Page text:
Perseverance Furthers

By Mickey Friedman
January 17, 2015

I usually begin Christmas at Fuel Great Barrington. Ever since I lost my office, I write each day at Fuel. But this year Fuel was closed. Blessedly I found Christmas morning sanctuary with Craig and compatriots at Pleasant and Main in Housatonic.

Pleasant and Main is a perfect fit for the town in which it lives. Because Housatonic is mostly a home for the people who live there; and thankfully there are still not enough reasons for tourists to wander the streets except to come and buy Richard’s wonderful bread and eat good food. And for me Pleasant and Main is still filled with the spirit of Joan and Jay Embree: Joan, a writer extraordinaire, a cook beyond compare; Jay, a host of impressive skill. Joan and Jay established the unpretentious atmosphere that Craig has lovingly maintained, and he has continued their commitment to comfort and quality, healthful cooking that Housatonic folk can afford.

Year’s end reminds me of what I’ve lost and what I’ve found. This was the year I annoyed many who wanted a $56 million high school – “the haters gonna hate,” Taylor Swift told me – and the year I finished my novel. “Shake it off,” she suggested.

It took me several years to write my first book and almost forty years to get it published. It took me ten years to write my second book and just days to publish it.

No Stephen King, I.

I thought I’d get the first book published in a heartbeat: a rare oral history of an American Communist Party family, father, mother, daughter, all telling their unique stories in a very personal way. I’ve written about my struggles to get A Red Family out into the universe at

I began Danger Times Two: An I Ching Mystery with just the tiniest of ideas: a woman with amnesia arrives in the Berkshires with no idea of who she is or why she’s here. When she finds a woman who uses the I Ching to help people. The I Ching, an ancient Chinese text, is a guidebook of sorts, an oracle people have consulted for more than two thousand years with questions about what to do in life. You start with a question that can’t be answered with a simple yes or no. In olden days people threw yarrow sticks but modern practitioners have substituted three coins, thrown six different times. Depending on the number of heads and tails, you draw either a straight or broken line and build a hexagram of six stacked lines. Each hexagram tells a story that suggests an answer.

I could only see bits and pieces of the story over the years. Until I made a deal. My characters, we really, would actually throw the I Ching when we had a question about what to do, and we’d all live with the consequences. So there were many times I’d sit at my table at Fuel throwing three pennies, looking for guidance from my over-worked copy of the Princeton University edition of the I Ching, drawing hexagrams on Fuel’s little white napkins.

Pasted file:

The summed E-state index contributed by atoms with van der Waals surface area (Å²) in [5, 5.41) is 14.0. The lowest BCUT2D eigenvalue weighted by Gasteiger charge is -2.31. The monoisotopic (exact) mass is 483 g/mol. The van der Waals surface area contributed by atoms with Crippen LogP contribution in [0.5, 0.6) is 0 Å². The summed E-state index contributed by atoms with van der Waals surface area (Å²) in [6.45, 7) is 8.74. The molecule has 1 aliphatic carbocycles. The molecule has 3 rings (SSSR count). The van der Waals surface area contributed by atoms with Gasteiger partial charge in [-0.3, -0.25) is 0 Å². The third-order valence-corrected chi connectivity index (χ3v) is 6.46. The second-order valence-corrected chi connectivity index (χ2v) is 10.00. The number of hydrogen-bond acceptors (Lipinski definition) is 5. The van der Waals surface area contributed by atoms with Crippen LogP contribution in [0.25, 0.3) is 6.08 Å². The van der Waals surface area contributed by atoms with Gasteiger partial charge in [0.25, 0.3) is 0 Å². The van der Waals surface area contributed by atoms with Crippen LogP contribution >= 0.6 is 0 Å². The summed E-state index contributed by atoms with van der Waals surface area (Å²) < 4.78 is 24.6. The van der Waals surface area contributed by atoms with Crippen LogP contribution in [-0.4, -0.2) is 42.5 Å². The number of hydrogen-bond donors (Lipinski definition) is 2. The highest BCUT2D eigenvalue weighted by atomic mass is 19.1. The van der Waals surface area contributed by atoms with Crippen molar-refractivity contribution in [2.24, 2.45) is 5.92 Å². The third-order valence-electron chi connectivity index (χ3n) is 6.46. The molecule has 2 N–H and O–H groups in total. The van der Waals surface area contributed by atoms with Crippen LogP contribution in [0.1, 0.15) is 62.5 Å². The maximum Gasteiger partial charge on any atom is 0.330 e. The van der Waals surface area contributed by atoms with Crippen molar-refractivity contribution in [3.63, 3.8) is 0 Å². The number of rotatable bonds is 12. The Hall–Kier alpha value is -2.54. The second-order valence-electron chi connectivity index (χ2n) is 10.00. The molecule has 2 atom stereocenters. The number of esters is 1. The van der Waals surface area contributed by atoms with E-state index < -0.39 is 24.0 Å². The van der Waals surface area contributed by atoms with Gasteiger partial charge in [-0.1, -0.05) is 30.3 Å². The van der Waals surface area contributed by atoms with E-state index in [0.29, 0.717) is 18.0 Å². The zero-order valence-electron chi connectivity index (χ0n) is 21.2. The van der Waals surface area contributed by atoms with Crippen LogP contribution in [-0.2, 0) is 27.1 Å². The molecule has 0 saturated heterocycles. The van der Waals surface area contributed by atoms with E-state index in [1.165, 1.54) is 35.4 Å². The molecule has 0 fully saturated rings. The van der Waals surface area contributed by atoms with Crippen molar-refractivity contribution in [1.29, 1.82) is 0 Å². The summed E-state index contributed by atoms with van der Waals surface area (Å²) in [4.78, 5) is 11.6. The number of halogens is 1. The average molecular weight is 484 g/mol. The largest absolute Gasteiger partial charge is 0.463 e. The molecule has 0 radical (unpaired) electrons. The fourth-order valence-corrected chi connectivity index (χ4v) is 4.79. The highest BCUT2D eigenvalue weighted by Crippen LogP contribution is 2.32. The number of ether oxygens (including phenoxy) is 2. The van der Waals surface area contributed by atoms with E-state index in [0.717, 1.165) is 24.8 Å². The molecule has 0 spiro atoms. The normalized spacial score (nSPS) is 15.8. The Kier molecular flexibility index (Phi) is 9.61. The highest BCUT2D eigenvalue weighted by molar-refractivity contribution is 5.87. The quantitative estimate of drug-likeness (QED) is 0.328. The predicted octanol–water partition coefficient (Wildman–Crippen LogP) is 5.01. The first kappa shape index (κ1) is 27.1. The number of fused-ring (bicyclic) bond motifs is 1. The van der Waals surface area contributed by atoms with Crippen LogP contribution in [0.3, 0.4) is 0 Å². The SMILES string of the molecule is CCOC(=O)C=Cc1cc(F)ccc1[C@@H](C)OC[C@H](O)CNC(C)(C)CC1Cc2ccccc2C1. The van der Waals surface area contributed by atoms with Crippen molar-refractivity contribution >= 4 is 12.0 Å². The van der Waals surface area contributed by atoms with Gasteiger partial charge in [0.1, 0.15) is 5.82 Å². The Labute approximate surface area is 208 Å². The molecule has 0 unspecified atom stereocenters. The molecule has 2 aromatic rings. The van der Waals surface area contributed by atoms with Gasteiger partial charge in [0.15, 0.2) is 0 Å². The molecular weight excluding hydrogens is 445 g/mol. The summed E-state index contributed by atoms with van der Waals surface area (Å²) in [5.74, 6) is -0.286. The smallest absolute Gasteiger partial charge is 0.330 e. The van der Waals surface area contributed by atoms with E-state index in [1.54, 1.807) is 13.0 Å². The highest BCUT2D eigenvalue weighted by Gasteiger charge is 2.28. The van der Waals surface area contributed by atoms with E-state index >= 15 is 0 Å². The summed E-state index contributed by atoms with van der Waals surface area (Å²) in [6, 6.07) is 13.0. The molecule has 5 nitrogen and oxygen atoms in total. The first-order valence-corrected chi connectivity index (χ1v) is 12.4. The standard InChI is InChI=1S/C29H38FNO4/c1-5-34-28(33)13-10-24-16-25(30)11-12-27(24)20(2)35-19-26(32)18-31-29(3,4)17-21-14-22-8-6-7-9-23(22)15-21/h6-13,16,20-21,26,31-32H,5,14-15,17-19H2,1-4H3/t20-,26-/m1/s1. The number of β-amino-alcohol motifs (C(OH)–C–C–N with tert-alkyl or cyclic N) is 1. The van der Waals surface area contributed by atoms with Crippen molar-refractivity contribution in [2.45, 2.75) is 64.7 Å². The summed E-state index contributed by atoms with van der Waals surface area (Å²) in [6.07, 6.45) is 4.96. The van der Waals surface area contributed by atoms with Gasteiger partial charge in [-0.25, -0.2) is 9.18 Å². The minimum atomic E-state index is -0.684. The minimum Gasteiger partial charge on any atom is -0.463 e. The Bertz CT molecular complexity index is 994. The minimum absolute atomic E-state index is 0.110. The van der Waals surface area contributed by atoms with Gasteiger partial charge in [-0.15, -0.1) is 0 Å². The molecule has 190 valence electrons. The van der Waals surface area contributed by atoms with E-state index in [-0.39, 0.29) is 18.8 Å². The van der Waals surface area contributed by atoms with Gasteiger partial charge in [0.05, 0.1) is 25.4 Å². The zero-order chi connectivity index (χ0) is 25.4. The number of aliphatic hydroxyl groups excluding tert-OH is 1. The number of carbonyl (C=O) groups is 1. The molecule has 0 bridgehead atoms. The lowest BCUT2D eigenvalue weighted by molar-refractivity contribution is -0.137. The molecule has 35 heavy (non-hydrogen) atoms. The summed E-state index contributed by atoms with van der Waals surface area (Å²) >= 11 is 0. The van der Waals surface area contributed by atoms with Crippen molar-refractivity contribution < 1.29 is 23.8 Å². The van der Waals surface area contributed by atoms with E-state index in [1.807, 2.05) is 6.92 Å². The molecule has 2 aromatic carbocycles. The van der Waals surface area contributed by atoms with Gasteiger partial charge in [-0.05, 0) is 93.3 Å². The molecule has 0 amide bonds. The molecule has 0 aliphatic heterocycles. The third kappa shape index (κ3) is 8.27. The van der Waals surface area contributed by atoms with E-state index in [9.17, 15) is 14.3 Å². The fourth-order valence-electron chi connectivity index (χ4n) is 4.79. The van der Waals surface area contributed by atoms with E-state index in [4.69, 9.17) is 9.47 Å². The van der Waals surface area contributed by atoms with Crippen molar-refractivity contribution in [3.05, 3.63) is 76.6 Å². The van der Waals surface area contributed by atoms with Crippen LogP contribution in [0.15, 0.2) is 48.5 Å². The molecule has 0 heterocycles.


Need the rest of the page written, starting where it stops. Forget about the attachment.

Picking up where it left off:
And all the while I was wondering what to write and re-writing what I’d written, life was changing for writers. Finding a publisher for A Red Family was akin to fishing a large lake bereft of fish. Sending manuscripts off into the unknown, waiting and more waiting, then reading “no’s” tinged with some regret or significant disinterest.

I made a similar effort with an earlier version of Danger, discovering that in the intervening years things had gotten even worse. Publishers won’t even answer an email unless it’s from an agent. And finding an agent is near impossible. A gated community guarded by gated gatekeepers.

Thankfully, the best of technology and the Internet is now empowering people to publish their own work.

So my friend Bill Shein and I founded our own Red Crow Books, which kindly consented to open all gates and publish Danger. It’s remarkably easy with the help of Amazon’s CreateSpace to get a book from manuscript to market. And so you can find Danger in paperback or a Kindle edition at the imaginary Mickey Friedman digital store at

I’m always impressed with writers who know what their books are about, and can summarize them in a short paragraph that sends you rushing to read them, who market their books with great enthusiasm. I’m still discovering things I missed about Danger.

I know it’s about amnesia in all its forms, the secrets we keep from others and ourselves. It’s about family, and there are three very different families in Danger. And as the I Ching often reminds us, it’s about the light and dark in life. And because there’s the dark, there’s the danger.

It took me a long time to write this book. A lot of iced lattes. But as the I Ching teaches, perseverance furthers. Happy New Year.

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